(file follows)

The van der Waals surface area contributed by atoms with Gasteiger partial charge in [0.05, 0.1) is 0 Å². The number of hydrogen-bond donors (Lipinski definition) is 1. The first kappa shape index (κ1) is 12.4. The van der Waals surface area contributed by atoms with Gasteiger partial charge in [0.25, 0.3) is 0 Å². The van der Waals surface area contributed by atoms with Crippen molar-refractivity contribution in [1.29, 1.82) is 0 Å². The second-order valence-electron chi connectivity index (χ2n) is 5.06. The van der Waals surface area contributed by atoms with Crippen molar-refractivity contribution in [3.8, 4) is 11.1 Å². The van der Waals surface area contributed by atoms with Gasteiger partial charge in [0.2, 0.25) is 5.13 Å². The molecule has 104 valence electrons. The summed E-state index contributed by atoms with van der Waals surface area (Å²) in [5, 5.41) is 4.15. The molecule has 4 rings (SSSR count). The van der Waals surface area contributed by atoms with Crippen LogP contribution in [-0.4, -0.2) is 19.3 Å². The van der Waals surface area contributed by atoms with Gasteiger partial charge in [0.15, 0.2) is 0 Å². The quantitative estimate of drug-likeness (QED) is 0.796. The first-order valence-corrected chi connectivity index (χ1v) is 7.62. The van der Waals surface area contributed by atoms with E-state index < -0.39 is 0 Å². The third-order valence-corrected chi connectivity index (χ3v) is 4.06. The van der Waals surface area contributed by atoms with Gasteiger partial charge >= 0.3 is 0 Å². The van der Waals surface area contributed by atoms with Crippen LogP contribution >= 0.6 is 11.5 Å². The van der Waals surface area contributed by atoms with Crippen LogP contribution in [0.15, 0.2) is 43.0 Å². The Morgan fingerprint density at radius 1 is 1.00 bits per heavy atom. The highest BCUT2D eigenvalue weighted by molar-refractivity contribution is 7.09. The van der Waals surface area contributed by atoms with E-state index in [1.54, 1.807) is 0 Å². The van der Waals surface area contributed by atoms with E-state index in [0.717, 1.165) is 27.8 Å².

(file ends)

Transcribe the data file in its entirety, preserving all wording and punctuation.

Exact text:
The van der Waals surface area contributed by atoms with Gasteiger partial charge in [0.05, 0.1) is 0 Å². The number of hydrogen-bond donors (Lipinski definition) is 1. The first kappa shape index (κ1) is 12.4. The van der Waals surface area contributed by atoms with Gasteiger partial charge in [0.25, 0.3) is 0 Å². The van der Waals surface area contributed by atoms with Crippen molar-refractivity contribution in [1.29, 1.82) is 0 Å². The second-order valence-electron chi connectivity index (χ2n) is 5.06. The van der Waals surface area contributed by atoms with Crippen molar-refractivity contribution in [3.8, 4) is 11.1 Å². The van der Waals surface area contributed by atoms with Gasteiger partial charge in [0.2, 0.25) is 5.13 Å². The molecule has 104 valence electrons. The summed E-state index contributed by atoms with van der Waals surface area (Å²) in [5, 5.41) is 4.15. The molecule has 4 rings (SSSR count). The van der Waals surface area contributed by atoms with Crippen LogP contribution in [-0.4, -0.2) is 19.3 Å². The van der Waals surface area contributed by atoms with Gasteiger partial charge in [0.15, 0.2) is 0 Å². The quantitative estimate of drug-likeness (QED) is 0.796. The first-order valence-corrected chi connectivity index (χ1v) is 7.62. The van der Waals surface area contributed by atoms with E-state index < -0.39 is 0 Å². The third-order valence-corrected chi connectivity index (χ3v) is 4.06. The van der Waals surface area contributed by atoms with Gasteiger partial charge >= 0.3 is 0 Å². The van der Waals surface area contributed by atoms with Crippen LogP contribution >= 0.6 is 11.5 Å². The van der Waals surface area contributed by atoms with Crippen LogP contribution in [0.15, 0.2) is 43.0 Å². The Morgan fingerprint density at radius 1 is 1.00 bits per heavy atom. The highest BCUT2D eigenvalue weighted by molar-refractivity contribution is 7.09. The van der Waals surface area contributed by atoms with E-state index in [1.54, 1.807) is 0 Å². The van der Waals surface area contributed by atoms with E-state index in [0.717, 1.165) is 27.8 Å².